Alzheimer’s disease is the most common form of dementia. It is a degenerative brain condition, characterised by memory loss and increasingly impaired cognitive function. It is most commonly diagnosed in people over 65 years of age, although an early-onset variant may occur earlier.
The cost of Alzheimer’s disease in Australia is estimated at more than $3.6 billion per year. As our society ages, the burden of the disease on our society is increasing.
The cause of Alzheimer’s disease is not known, but there are a number of potential factors under investigation. The disease is characterized by the presence of plaques in the brain, which are principally derived from a protein called amyloid precursor protein (APP).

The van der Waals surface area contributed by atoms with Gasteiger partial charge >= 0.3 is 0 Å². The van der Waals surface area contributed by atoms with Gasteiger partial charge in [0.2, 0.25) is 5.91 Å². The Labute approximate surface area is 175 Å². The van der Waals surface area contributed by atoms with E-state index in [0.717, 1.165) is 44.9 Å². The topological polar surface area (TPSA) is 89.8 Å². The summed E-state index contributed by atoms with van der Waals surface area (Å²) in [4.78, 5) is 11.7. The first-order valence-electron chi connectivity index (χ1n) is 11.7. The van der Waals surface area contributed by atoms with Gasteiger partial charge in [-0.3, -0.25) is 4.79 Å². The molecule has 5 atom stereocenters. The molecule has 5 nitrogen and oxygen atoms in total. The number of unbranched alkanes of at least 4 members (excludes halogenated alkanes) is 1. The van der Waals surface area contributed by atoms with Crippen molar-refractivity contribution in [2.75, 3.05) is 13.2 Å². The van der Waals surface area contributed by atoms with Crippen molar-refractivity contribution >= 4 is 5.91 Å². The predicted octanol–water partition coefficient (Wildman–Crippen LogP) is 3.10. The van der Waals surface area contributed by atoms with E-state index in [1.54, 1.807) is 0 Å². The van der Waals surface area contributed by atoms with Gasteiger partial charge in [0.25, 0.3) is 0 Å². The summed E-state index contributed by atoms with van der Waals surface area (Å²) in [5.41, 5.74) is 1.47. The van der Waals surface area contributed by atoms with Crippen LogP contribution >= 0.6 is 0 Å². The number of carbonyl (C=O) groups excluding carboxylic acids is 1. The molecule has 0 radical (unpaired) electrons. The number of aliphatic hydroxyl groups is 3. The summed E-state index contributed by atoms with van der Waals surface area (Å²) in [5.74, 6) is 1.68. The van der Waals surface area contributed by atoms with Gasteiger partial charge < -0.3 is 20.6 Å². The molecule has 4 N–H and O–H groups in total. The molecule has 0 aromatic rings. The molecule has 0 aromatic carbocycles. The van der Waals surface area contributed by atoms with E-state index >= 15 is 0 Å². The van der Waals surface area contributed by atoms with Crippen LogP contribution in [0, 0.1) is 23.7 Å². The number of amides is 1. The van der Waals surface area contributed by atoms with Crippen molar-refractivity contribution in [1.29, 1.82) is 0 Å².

The long-term aim of Alzheimer’s disease research at SVI is to determine the structure of APP in order to understand its normal physiological function as a basis for structure-based drug design of anti-Alzheimer's drugs.
Along with colleagues at the Florey Neuroscience Institutes, researchers in SVI’s Structural Biology Unit have identified a number of drugs which, based on their potential to bind to and inhibit a specific cellular receptor called IRAP, have potential to be enhancers of memory, and thus may represent a novel treatment for dementia.
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